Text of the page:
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The Future of Libraries

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  1. Marshall Breeding Independent Consult, Author, Founder and Publisher, Library Technology Guides The Future of Libraries The Future of Libraries:New Technologies, New Models and Strategic Transition New Technologies, New Models, and Strategic Transition Conference on Chinese Academic Library Technology & Development 2012 18 Dec 2012

  2. Summary • Cloud computing in Libraries: trends related to the adoption of cloud computing technologies for library management and discovery products.

  3. Summary • Cloud computing is one of the most important technology trends of the times. The phase of client/server computing is fading into obsolescence, replaced by entirely web-based systems, increasingly deployed through SaaS. Libraries and other technology-oriented organizations now have options through infrastructure-as-a-service offerings such as Amazon’s Elastic Compute Cloud and Simple Storage Service to ramp up computing capabilities quickly, enjoy free access for smaller projects, and take advantage of usage- based subscription models for larger-scale production projects. Breeding expands on these topics and provides a basic explanation of cloud computing that focuses on real advantages and disadvantages for libraries.

  4. Agenda • 9:00-10:00 Section 1 • Global Trends in Information Technology in Libraries • 13:30-15:00 Section 2 • Trends in Library Automation Software implementation • 15:10-16:40 Section 3 • Global business arena, Questions and Discussion

  5. Global Trends in Information Technology in Libraries Cloud Computing Web-based systems Mobile Evolution of Legacy systems Expanding scope of library mission: electronic resource management, Creating and curating digital collections, Digital preservation 9:00-10:00  Section 1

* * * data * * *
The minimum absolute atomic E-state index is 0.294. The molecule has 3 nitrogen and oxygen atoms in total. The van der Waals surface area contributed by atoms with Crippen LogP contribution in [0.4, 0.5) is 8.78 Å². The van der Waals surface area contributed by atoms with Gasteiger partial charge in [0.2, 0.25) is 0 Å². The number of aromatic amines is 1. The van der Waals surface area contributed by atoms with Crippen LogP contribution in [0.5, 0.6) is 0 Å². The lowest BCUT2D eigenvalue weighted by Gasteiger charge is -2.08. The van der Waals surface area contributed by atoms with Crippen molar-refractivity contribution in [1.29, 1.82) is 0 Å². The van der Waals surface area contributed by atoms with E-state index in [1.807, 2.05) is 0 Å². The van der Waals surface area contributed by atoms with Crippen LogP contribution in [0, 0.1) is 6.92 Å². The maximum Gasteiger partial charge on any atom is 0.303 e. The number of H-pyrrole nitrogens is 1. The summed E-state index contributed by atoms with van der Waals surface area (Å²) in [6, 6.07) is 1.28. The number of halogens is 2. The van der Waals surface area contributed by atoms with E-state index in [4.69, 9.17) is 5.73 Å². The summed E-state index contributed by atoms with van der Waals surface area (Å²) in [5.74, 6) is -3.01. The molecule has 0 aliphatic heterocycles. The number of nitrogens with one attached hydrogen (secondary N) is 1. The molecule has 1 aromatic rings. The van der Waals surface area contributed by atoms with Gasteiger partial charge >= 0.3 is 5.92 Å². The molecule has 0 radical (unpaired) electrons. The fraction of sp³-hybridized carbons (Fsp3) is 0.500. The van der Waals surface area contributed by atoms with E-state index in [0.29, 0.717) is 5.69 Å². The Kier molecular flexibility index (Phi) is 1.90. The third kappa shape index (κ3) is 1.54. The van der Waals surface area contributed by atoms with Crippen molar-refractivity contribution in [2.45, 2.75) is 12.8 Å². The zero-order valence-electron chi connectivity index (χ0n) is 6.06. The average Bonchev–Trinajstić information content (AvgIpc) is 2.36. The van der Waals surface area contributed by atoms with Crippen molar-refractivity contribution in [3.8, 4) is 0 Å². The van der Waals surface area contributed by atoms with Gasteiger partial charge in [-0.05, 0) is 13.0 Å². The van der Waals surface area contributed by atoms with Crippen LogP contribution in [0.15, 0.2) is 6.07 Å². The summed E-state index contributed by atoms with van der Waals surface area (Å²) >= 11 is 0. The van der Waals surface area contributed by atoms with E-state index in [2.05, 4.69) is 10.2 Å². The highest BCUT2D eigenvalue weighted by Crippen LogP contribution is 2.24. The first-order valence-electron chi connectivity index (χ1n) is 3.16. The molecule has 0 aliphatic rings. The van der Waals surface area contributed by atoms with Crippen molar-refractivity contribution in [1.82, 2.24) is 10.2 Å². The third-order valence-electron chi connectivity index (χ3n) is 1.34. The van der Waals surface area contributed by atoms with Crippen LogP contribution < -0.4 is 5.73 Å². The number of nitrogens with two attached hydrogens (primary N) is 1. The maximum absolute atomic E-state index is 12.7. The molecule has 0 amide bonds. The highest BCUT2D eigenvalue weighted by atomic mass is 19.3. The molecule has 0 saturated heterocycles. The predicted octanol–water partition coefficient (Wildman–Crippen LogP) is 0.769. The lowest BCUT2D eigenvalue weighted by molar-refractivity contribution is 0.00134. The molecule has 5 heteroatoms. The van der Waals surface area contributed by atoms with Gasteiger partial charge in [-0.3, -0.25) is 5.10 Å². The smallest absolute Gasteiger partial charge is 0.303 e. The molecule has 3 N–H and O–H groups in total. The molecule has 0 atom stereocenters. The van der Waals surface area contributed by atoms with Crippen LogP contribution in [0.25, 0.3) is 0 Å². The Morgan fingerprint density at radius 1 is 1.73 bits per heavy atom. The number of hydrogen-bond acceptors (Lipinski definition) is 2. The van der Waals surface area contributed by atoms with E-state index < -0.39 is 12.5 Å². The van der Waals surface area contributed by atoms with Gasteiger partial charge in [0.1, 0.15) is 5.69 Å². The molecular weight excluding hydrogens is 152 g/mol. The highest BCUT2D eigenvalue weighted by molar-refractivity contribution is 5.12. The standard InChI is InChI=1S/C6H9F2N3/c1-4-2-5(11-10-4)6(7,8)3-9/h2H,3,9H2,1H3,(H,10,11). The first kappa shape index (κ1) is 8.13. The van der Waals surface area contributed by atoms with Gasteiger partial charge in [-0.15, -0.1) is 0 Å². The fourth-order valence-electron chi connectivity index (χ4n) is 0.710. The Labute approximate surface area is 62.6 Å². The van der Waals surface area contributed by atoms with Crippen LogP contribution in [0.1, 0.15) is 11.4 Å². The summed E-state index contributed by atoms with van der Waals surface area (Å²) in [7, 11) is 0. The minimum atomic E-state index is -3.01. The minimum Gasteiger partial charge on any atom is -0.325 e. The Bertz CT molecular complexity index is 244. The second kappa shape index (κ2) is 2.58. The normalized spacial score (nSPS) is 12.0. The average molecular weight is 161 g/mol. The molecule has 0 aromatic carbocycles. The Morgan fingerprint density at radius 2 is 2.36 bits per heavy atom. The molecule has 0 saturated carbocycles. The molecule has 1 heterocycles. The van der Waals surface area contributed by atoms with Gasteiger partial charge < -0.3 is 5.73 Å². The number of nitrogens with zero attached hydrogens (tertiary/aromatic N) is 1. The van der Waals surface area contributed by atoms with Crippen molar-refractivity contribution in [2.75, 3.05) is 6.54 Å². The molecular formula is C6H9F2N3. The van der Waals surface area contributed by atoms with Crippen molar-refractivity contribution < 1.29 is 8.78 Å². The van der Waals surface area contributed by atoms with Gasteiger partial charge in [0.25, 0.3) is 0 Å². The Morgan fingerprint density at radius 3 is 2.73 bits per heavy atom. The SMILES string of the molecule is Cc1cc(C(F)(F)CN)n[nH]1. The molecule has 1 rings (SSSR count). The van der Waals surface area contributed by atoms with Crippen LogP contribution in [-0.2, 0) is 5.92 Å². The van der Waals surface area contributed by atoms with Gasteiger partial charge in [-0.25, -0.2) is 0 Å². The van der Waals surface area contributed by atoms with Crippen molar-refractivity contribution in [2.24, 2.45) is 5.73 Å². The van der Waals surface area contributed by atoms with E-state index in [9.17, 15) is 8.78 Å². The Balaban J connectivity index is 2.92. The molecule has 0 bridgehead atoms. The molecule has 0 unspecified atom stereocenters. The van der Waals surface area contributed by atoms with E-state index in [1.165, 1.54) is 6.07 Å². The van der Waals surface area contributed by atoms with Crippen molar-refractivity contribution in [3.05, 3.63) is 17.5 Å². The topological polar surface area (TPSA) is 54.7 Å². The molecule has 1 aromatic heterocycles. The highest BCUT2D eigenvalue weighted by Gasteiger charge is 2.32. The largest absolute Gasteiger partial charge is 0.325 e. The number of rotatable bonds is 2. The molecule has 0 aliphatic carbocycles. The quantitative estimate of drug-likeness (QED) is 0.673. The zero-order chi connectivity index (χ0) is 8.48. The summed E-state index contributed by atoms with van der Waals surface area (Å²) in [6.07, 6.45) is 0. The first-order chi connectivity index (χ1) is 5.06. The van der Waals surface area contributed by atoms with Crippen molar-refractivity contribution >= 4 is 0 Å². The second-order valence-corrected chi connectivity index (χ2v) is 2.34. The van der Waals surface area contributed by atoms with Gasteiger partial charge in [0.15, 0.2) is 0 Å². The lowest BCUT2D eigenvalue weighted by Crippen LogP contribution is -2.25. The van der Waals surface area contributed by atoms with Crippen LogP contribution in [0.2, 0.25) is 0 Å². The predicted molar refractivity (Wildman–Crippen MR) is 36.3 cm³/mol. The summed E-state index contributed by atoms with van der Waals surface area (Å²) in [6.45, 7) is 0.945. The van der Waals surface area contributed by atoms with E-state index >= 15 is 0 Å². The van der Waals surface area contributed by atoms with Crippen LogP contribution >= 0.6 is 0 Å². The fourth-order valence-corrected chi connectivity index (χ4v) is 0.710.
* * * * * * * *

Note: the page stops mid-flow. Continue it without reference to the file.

6. Redefining Libraries Future Service and Development Models

  7. AppropriateAutomation Infrastructure • Current automation products out of step with current realities • Majority of library collection funds spent on electronic content • Majority of automation efforts support print activities • Management of e-content continues with inadequate supporting infrastructure • New discovery solutions help with access to e-content • Library users expect more engaging socially aware interfaces for Web and mobile

  8. Key Context: Libraries in Transition • Academic Shift from Print > Electronic • E-journal transition largely complete • Circulation of print collections slowing • E-books now in play (consultation > reading) • Public: Emphasis on Patron Engagement • Increased pressure on physical facilities • Increased circulation of print collections • Dramatic increase in interest in e-books • All libraries: • Need better tools for access to complex multi-format collections • Strong emphasis on digitizing local collections • Demands for enterprise integration and interoperability

  9. Key Context: Technologies in transition • Client / Server > Web-based computing • Natively social computing • Integration of social computing into core infrastructure • Local computing shifting to cloud platforms • Application Service Provider offerings standard • New expectations for multi-tenant software-as-a-service • Full spectrum of devices • full-scale / net book / tablet / mobile • Mobile the current focus, but is only one example of device and interface cycles

  10. Key Context: Changed expectations in metadata management • Moving away from individual record-by-record creation • Life cycle of metadata • Metadata follows the supply chain, improved and enhanced along the way as needed • Manage metadata in bulk when possible • E-book collections • Highly shared metadata • E-journal knowledge bases (KnowledgeWorks / 360 Core) • Great interest in moving toward semantic web and open linked data • Very little progress in linked data for operational systems • AACR2 > RDA • MARC > RDF: Bibliographic Framework Transition Initiative •

  11. Key Context: Research Data • Academic libraries have increased library involvement with research data • Facilitate data management plans for research projects • Lend Library expertise to organization and management • Preservation